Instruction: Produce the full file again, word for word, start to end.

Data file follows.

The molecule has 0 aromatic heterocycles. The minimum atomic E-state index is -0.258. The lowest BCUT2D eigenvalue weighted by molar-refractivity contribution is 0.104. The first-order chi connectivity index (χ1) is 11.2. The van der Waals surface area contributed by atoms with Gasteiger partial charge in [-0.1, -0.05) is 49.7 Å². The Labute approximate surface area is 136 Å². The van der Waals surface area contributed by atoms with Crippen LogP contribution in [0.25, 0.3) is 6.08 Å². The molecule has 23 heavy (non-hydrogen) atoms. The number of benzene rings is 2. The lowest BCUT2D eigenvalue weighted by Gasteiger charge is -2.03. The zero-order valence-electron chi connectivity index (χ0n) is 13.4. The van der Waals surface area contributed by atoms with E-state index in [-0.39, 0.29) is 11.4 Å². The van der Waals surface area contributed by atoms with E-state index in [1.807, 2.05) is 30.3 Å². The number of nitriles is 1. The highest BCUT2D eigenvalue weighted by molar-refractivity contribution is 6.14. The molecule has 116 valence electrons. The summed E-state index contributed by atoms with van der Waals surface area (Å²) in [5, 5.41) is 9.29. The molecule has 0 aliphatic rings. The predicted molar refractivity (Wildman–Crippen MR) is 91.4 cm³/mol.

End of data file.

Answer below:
The molecule has 0 aromatic heterocycles. The minimum atomic E-state index is -0.258. The lowest BCUT2D eigenvalue weighted by molar-refractivity contribution is 0.104. The first-order chi connectivity index (χ1) is 11.2. The van der Waals surface area contributed by atoms with Gasteiger partial charge in [-0.1, -0.05) is 49.7 Å². The Labute approximate surface area is 136 Å². The van der Waals surface area contributed by atoms with Crippen LogP contribution in [0.25, 0.3) is 6.08 Å². The molecule has 23 heavy (non-hydrogen) atoms. The number of benzene rings is 2. The lowest BCUT2D eigenvalue weighted by Gasteiger charge is -2.03. The zero-order valence-electron chi connectivity index (χ0n) is 13.4. The van der Waals surface area contributed by atoms with E-state index in [-0.39, 0.29) is 11.4 Å². The van der Waals surface area contributed by atoms with E-state index in [1.807, 2.05) is 30.3 Å². The number of nitriles is 1. The highest BCUT2D eigenvalue weighted by molar-refractivity contribution is 6.14. The molecule has 116 valence electrons. The summed E-state index contributed by atoms with van der Waals surface area (Å²) in [5, 5.41) is 9.29. The molecule has 0 aliphatic rings. The predicted molar refractivity (Wildman–Crippen MR) is 91.4 cm³/mol.